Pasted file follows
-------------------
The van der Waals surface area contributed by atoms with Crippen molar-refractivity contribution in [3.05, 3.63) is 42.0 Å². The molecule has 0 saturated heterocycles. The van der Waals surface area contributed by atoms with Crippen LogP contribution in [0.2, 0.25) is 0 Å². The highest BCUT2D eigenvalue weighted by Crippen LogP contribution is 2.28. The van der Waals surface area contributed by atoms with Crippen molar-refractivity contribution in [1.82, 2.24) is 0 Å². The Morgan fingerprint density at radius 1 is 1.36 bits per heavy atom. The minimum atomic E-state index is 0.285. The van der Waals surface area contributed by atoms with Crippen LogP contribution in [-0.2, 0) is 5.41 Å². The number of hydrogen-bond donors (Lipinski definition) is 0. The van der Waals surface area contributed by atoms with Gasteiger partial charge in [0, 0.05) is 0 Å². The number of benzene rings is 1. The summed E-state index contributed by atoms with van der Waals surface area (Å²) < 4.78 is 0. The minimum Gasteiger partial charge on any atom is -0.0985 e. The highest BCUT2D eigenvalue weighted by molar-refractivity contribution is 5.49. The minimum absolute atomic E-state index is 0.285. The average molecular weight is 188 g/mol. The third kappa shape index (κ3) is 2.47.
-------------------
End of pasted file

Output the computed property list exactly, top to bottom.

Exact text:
The van der Waals surface area contributed by atoms with Crippen molar-refractivity contribution in [3.05, 3.63) is 42.0 Å². The molecule has 0 saturated heterocycles. The van der Waals surface area contributed by atoms with Crippen LogP contribution in [0.2, 0.25) is 0 Å². The highest BCUT2D eigenvalue weighted by Crippen LogP contribution is 2.28. The van der Waals surface area contributed by atoms with Crippen molar-refractivity contribution in [1.82, 2.24) is 0 Å². The Morgan fingerprint density at radius 1 is 1.36 bits per heavy atom. The minimum atomic E-state index is 0.285. The van der Waals surface area contributed by atoms with Crippen LogP contribution in [-0.2, 0) is 5.41 Å². The number of hydrogen-bond donors (Lipinski definition) is 0. The van der Waals surface area contributed by atoms with Gasteiger partial charge in [0, 0.05) is 0 Å². The number of benzene rings is 1. The summed E-state index contributed by atoms with van der Waals surface area (Å²) < 4.78 is 0. The minimum Gasteiger partial charge on any atom is -0.0985 e. The highest BCUT2D eigenvalue weighted by molar-refractivity contribution is 5.49. The minimum absolute atomic E-state index is 0.285. The average molecular weight is 188 g/mol. The third kappa shape index (κ3) is 2.47.